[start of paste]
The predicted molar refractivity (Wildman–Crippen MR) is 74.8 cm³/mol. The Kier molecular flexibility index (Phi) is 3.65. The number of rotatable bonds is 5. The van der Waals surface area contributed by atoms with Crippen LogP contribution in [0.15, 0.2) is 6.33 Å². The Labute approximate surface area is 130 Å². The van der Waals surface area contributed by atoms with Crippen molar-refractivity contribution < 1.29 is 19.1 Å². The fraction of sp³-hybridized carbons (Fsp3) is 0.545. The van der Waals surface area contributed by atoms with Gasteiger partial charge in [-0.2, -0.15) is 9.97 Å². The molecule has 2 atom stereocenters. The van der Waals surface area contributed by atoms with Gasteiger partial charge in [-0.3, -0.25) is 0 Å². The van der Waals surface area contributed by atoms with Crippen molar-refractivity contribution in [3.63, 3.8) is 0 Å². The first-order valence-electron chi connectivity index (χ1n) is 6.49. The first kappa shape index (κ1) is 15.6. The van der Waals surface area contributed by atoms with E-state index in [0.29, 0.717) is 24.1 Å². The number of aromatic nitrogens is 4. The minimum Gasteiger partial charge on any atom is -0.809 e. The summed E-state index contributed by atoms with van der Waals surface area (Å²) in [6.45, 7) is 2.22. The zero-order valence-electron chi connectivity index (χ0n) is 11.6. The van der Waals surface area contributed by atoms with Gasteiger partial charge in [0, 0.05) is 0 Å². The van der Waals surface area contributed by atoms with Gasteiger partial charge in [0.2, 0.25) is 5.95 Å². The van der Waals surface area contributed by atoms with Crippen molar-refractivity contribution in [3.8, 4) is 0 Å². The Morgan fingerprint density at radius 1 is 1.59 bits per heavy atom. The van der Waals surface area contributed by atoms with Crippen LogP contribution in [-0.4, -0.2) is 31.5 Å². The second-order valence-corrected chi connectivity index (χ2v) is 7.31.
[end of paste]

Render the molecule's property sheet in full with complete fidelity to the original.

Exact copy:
The predicted molar refractivity (Wildman–Crippen MR) is 74.8 cm³/mol. The Kier molecular flexibility index (Phi) is 3.65. The number of rotatable bonds is 5. The van der Waals surface area contributed by atoms with Crippen LogP contribution in [0.15, 0.2) is 6.33 Å². The Labute approximate surface area is 130 Å². The van der Waals surface area contributed by atoms with Crippen molar-refractivity contribution < 1.29 is 19.1 Å². The fraction of sp³-hybridized carbons (Fsp3) is 0.545. The van der Waals surface area contributed by atoms with Gasteiger partial charge in [-0.2, -0.15) is 9.97 Å². The molecule has 2 atom stereocenters. The van der Waals surface area contributed by atoms with Gasteiger partial charge in [-0.3, -0.25) is 0 Å². The van der Waals surface area contributed by atoms with Crippen molar-refractivity contribution in [3.63, 3.8) is 0 Å². The first-order valence-electron chi connectivity index (χ1n) is 6.49. The first kappa shape index (κ1) is 15.6. The van der Waals surface area contributed by atoms with E-state index in [0.29, 0.717) is 24.1 Å². The number of aromatic nitrogens is 4. The minimum Gasteiger partial charge on any atom is -0.809 e. The summed E-state index contributed by atoms with van der Waals surface area (Å²) in [6.45, 7) is 2.22. The zero-order valence-electron chi connectivity index (χ0n) is 11.6. The van der Waals surface area contributed by atoms with Gasteiger partial charge in [0, 0.05) is 0 Å². The van der Waals surface area contributed by atoms with Gasteiger partial charge in [0.2, 0.25) is 5.95 Å². The van der Waals surface area contributed by atoms with Crippen molar-refractivity contribution in [3.8, 4) is 0 Å². The Morgan fingerprint density at radius 1 is 1.59 bits per heavy atom. The van der Waals surface area contributed by atoms with Crippen LogP contribution in [-0.4, -0.2) is 31.5 Å². The second-order valence-corrected chi connectivity index (χ2v) is 7.31.